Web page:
For example in a traditional workflow, marketeers get to play with WYSIWYG editors to make their pages and content look exactly how they want.

How a "traditional" CMS works

The challenge with this type of CMS is the number of channels and devices. There are so many options out there today and it becomes very complex for IT and marketeers to deliver the same content over all these channels and keep their message and experience consistent.

With a CMS that is intertwined with the frontend delivery and presentation layer of the content, it is nearly impossible to manage everything flexibly.  Inevitably, marketers have to make compromises on how content is presented across all their channels.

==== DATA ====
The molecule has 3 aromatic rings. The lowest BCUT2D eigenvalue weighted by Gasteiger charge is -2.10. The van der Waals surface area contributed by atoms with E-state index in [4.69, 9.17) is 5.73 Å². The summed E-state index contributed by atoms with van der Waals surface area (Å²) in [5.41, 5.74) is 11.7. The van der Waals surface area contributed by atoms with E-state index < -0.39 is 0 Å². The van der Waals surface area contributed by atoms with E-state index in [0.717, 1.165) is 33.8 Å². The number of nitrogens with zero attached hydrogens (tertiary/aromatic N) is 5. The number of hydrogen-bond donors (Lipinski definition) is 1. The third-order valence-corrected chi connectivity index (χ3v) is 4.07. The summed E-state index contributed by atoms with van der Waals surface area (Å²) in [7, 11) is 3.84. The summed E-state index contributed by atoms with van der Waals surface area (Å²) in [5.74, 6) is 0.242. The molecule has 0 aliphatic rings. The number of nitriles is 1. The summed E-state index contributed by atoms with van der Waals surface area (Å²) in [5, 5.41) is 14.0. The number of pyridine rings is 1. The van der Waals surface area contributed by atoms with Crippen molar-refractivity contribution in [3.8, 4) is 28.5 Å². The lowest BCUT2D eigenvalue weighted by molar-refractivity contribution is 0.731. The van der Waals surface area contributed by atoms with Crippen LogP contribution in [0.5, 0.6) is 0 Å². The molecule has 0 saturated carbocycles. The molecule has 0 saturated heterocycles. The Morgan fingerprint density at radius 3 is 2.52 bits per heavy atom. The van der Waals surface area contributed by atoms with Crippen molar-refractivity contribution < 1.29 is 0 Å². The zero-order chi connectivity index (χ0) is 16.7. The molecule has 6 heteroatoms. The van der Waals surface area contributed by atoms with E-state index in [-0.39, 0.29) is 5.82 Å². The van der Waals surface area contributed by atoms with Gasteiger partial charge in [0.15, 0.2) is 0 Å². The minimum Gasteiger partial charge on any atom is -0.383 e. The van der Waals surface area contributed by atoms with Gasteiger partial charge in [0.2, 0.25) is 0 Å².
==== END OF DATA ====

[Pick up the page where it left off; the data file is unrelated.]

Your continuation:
The approach with a headless CMS tries to address this problem.

Headless CMS vs Decoupled CMS

Essentially, the headless CMS is a repository for your content which does not have options or a system for the frontend presentation. All your content is purely stored in its raw form. So to continue with the ‘headless’ terminology, we can place as many heads on this CMS as we want. We do this with an API which pulls content data from the CMS and distributes it to as many channels (heads) as you want.

The frontend is not the only area that’s simplified by headless CMS. Think about all the content systems your channels derive information from. These could include PIM, CRM and shop info, stored in a range of different systems or databases. As the diagram below shows, integrating all those systems with each other can make for a complex web of connections which is very hard to maintain.

Integrated CMS